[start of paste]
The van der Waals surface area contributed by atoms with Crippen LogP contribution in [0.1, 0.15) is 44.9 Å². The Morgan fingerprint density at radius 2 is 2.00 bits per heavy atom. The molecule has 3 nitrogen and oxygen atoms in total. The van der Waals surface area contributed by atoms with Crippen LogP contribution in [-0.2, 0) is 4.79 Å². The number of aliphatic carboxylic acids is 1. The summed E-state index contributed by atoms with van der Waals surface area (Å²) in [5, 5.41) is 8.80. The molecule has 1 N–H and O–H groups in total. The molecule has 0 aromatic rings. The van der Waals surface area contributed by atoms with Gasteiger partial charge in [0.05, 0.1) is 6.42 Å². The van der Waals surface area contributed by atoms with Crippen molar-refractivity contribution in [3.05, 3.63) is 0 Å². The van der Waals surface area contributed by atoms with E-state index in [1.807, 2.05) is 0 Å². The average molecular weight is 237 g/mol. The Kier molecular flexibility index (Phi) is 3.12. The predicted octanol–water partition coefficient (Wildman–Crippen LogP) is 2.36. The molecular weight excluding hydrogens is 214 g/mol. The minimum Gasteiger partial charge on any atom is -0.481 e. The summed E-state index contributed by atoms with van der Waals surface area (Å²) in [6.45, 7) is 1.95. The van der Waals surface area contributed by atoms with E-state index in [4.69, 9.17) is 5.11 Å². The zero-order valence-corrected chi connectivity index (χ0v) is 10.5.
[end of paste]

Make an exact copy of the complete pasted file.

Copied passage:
The van der Waals surface area contributed by atoms with Crippen LogP contribution in [0.1, 0.15) is 44.9 Å². The Morgan fingerprint density at radius 2 is 2.00 bits per heavy atom. The molecule has 3 nitrogen and oxygen atoms in total. The van der Waals surface area contributed by atoms with Crippen LogP contribution in [-0.2, 0) is 4.79 Å². The number of aliphatic carboxylic acids is 1. The summed E-state index contributed by atoms with van der Waals surface area (Å²) in [5, 5.41) is 8.80. The molecule has 1 N–H and O–H groups in total. The molecule has 0 aromatic rings. The van der Waals surface area contributed by atoms with Gasteiger partial charge in [0.05, 0.1) is 6.42 Å². The van der Waals surface area contributed by atoms with Crippen molar-refractivity contribution in [3.05, 3.63) is 0 Å². The van der Waals surface area contributed by atoms with E-state index in [1.807, 2.05) is 0 Å². The average molecular weight is 237 g/mol. The Kier molecular flexibility index (Phi) is 3.12. The predicted octanol–water partition coefficient (Wildman–Crippen LogP) is 2.36. The molecular weight excluding hydrogens is 214 g/mol. The minimum Gasteiger partial charge on any atom is -0.481 e. The summed E-state index contributed by atoms with van der Waals surface area (Å²) in [6.45, 7) is 1.95. The van der Waals surface area contributed by atoms with E-state index in [4.69, 9.17) is 5.11 Å². The zero-order valence-corrected chi connectivity index (χ0v) is 10.5.